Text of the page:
At my place of work, these are all scenarios we deal with regularly as members of a large team that relies heavily upon email to communicate. But how we handle each of the above can set the tone for our relationships and respect for one another.
Not surprisingly, fewer marketing messages were tagged as spam; instead being tagged as promotional. While that’s a slight improvement, the real victory is getting to the inbox – which now requires end-user action (setting a particular vendor’s messages as inbox-worthy).
When Gmail rolled out it’s tabs for email organization, it defaulted most promotional material to the “Promotions” tab. If users were only passively engaging with brands sending that were sending them emails, chances are that those emails are going to this new tab and not the true “inbox”.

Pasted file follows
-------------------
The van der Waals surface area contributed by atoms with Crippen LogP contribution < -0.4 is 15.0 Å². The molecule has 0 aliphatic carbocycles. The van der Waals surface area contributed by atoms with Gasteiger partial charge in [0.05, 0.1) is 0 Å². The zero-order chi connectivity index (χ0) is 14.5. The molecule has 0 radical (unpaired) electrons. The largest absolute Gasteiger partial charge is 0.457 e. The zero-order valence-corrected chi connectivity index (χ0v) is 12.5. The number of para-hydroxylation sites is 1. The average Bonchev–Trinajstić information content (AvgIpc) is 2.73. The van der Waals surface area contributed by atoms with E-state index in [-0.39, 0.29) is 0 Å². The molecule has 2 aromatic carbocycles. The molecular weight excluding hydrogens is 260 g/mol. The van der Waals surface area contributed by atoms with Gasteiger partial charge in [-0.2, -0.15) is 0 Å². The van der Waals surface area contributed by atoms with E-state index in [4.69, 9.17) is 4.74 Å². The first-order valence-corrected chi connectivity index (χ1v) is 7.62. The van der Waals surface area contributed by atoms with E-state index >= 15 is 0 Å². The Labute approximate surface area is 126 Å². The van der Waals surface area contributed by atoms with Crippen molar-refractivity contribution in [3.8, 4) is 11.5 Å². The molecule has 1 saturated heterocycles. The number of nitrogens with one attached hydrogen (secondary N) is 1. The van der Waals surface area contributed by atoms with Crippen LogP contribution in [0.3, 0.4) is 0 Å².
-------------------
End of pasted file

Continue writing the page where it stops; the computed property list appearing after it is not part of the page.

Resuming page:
If you are an email marketer, you need to be thinking about how people are now consuming email. This activity has been taken for granted for many years, but it has changed dramatically in the past few years with the proliferation of smart phones that can render HTML properly.
Pretty much every marketer has managed an outbound email campaign that has at one time or another sent out an email with an error. That’s why it’s good practice to have a solid quality assurance and review procedure prior to sending any message out. But what happens one an error slips through the cracks?
I conduct a lot of training and education helping companies learn how to perform basic email nurture marketing. If you are using email and not performing nurturing as your email list members “digitally age”, then your campaign is outdated.